"We did not know it then, but the George Washington disaster heralded the climax of a football era for Georgetown," wrote the College yearbook. "Shortly the Hilltop
would reverberate with changes in the athletic department. Rome Schwagel resigned his position as Athletic Director, to be replaced by Jack Hagerty. Mr. Hagerty was
succeeded by Bob Margarita. His assistants. Mush Dubofsky and George Murtagh were swept up in the shuffle. Mush resigned as line mentor, while George became coach of
Hagerty's pleads to downsize the program fell on deaf ears. Even as coach turned athletic director, he relied on the Jesuits to make the decisions on the program.
"I had proposed a league three years ago and thought it would be the salvation," Hagerty recalled. "I didn't want a Catholic league but one of Fordham, Boston College, Holy Cross, Pittsburgh, Penn State, Temple, Colgate, and Georgetown." It was not pursued.
"One time at an alumni meeting the men were yelling for 60 scholarships a year. I told them you're going to kill the golden goose. We gave 20 grants a year then." Instead, Rev. Kane endorsed a plan for increased scholarships beginning in 1949.
Two decisions imperiled football at the close of the decade. Hagerty's successor, Bob Margarita, had never held a head coaching job before; he assumed the job at Georgetown at the age of 28 with one season as an assistant at Harvard. Of greater impact, the term of Rev. Lawrence Gorman, S.J. as University President was not extended, and Rome's choice was an abrupt departure with that of his predecessors.
In a span of just over three years from 1949 to 1952, J. Hunter Guthrie, S.J. served the shortest tenure of any President of the University in the 20th Century. A divisive, combative figure, Guthrie will instead be forever linked with Georgetown athletics--the man who ended major college football.
Guthrie was just 47 when he was named president, after five years as the regent of the Graduate School. He took over as presidents following a post-war University boom that had nearly doubled the University's enrollment since the end of World War II. An avowed intellectual, he saw the Graduate School as being outmuscled by Georgetown's other schools--among them, medicine, law, and foreign service, none of which held to his view of graduate education as the highest, noblest purpose of a university. Athletics was, at best, a diversion from this learning and, in some of Guthrie's later views, a threat to it.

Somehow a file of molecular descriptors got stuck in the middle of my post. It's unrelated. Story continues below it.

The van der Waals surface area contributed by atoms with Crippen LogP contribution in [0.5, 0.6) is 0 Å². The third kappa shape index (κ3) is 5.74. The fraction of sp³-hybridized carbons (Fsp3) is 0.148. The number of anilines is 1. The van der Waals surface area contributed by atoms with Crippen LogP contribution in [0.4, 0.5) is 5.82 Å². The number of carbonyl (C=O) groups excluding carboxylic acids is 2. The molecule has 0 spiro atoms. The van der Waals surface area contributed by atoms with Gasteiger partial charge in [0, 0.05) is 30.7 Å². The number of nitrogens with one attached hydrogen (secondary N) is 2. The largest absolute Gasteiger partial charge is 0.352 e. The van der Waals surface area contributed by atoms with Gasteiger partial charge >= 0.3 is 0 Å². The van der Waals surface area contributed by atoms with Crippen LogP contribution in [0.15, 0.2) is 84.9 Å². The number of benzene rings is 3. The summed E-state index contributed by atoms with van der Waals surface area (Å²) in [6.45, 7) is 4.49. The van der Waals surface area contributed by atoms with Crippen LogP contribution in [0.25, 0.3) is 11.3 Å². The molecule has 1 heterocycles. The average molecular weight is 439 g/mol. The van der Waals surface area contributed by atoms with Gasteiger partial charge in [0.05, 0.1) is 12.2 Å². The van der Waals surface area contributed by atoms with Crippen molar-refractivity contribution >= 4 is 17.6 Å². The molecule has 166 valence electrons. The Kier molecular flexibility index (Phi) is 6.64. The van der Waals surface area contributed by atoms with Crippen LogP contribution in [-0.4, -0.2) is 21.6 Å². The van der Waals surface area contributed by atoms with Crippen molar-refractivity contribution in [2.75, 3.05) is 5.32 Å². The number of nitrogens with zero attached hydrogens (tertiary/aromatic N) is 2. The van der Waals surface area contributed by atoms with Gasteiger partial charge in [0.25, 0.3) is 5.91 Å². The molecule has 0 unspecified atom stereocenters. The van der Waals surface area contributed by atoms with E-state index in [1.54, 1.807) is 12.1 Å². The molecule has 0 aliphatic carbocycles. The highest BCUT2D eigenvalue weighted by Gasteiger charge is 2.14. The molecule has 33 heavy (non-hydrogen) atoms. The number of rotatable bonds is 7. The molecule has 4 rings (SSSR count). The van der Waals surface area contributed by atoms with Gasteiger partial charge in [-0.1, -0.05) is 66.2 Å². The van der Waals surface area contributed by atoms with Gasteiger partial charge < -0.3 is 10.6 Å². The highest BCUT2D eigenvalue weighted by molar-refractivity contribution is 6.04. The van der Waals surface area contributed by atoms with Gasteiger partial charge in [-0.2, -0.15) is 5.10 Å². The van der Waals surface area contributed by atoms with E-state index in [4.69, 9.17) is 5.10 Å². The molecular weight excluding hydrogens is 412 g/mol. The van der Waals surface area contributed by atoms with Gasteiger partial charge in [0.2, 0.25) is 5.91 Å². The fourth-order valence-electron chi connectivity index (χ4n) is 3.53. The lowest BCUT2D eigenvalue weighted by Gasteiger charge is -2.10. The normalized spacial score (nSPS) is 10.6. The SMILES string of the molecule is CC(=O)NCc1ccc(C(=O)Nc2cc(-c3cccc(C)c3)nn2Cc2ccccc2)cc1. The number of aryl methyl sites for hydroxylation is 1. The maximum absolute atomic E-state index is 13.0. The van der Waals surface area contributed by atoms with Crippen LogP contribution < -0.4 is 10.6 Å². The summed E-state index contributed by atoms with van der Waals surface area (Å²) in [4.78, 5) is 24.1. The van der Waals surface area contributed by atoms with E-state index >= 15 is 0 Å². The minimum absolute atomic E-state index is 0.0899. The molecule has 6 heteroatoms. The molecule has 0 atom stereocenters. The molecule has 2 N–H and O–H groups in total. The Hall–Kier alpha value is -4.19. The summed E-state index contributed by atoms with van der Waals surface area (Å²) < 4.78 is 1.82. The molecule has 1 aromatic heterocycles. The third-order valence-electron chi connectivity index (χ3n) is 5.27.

"Each individual in his growth to maturity undergoes in a microcosmic manner the intellectual development of the world," said Guthrie in an arcane inaugural address as president in 1949. "Thus the patiently cooled truths of pagan antiquity, beautifully encased in the literature of Greece and Rome, were saved and used as a propedeutic for the student's maturing mind to fathom the mysteries of Redemption."
More to the point was his premise of governance: "Idol worship, in the sense of pursuing shadows and deferring to opinions, is a modern disorder."
Put in simpler terms, Guthrie had no patience for consensus. Such is what awaited football following the 1950 season.
For his part, Hagerty left Margarita with a full plate of player options for the 1949 season, including All-America RB Billy Conn. Conn led the Hoyas to wins in four of its first five games, with the lone loss to a Maryland team which would finish 9-1 and win the 1950 Gator Bowl. Of note: Georgetown played only one home game in this run.
The second half of the schedule saw a strong effort from QB Frank Mattingly, but the Hoyas dropped games to Fordham and Villanova. One November 19, 1949, the day before its season finale with George Washington, Georgetown was invited to the 1950 Sun Bowl, against what was presumed to be Texas Tech from the Border Conference. Georgetown enthusiastically accepted the bid, but neither the University nor the Washington dailies took note of the circumstances surrounding the Sun Bowl's bid.